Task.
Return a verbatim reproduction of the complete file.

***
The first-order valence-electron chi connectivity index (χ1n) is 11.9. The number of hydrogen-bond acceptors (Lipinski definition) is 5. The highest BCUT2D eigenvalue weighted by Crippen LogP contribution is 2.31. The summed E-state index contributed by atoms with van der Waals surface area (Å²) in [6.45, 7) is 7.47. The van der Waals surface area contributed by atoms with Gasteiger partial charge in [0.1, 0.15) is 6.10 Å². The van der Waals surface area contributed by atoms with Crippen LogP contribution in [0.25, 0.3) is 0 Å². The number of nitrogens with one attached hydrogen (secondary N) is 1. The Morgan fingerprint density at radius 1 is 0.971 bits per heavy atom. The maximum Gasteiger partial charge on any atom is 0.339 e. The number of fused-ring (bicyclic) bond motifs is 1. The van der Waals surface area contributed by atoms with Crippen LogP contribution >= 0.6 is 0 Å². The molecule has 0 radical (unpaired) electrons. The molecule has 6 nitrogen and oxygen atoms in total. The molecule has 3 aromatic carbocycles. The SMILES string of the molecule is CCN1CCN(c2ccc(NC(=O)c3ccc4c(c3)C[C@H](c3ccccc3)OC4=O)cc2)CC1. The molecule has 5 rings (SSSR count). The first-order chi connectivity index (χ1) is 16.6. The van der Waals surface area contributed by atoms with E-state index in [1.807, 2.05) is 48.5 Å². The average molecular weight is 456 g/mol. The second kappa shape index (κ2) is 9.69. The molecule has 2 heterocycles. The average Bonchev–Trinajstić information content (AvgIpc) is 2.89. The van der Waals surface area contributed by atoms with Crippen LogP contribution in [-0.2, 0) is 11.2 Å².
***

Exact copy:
The first-order valence-electron chi connectivity index (χ1n) is 11.9. The number of hydrogen-bond acceptors (Lipinski definition) is 5. The highest BCUT2D eigenvalue weighted by Crippen LogP contribution is 2.31. The summed E-state index contributed by atoms with van der Waals surface area (Å²) in [6.45, 7) is 7.47. The van der Waals surface area contributed by atoms with Gasteiger partial charge in [0.1, 0.15) is 6.10 Å². The van der Waals surface area contributed by atoms with Crippen LogP contribution in [0.25, 0.3) is 0 Å². The number of nitrogens with one attached hydrogen (secondary N) is 1. The Morgan fingerprint density at radius 1 is 0.971 bits per heavy atom. The maximum Gasteiger partial charge on any atom is 0.339 e. The number of fused-ring (bicyclic) bond motifs is 1. The van der Waals surface area contributed by atoms with Crippen LogP contribution >= 0.6 is 0 Å². The molecule has 0 radical (unpaired) electrons. The molecule has 6 nitrogen and oxygen atoms in total. The molecule has 3 aromatic carbocycles. The SMILES string of the molecule is CCN1CCN(c2ccc(NC(=O)c3ccc4c(c3)C[C@H](c3ccccc3)OC4=O)cc2)CC1. The molecule has 5 rings (SSSR count). The first-order chi connectivity index (χ1) is 16.6. The van der Waals surface area contributed by atoms with E-state index in [1.807, 2.05) is 48.5 Å². The average molecular weight is 456 g/mol. The second kappa shape index (κ2) is 9.69. The molecule has 2 heterocycles. The average Bonchev–Trinajstić information content (AvgIpc) is 2.89. The van der Waals surface area contributed by atoms with Crippen LogP contribution in [-0.2, 0) is 11.2 Å².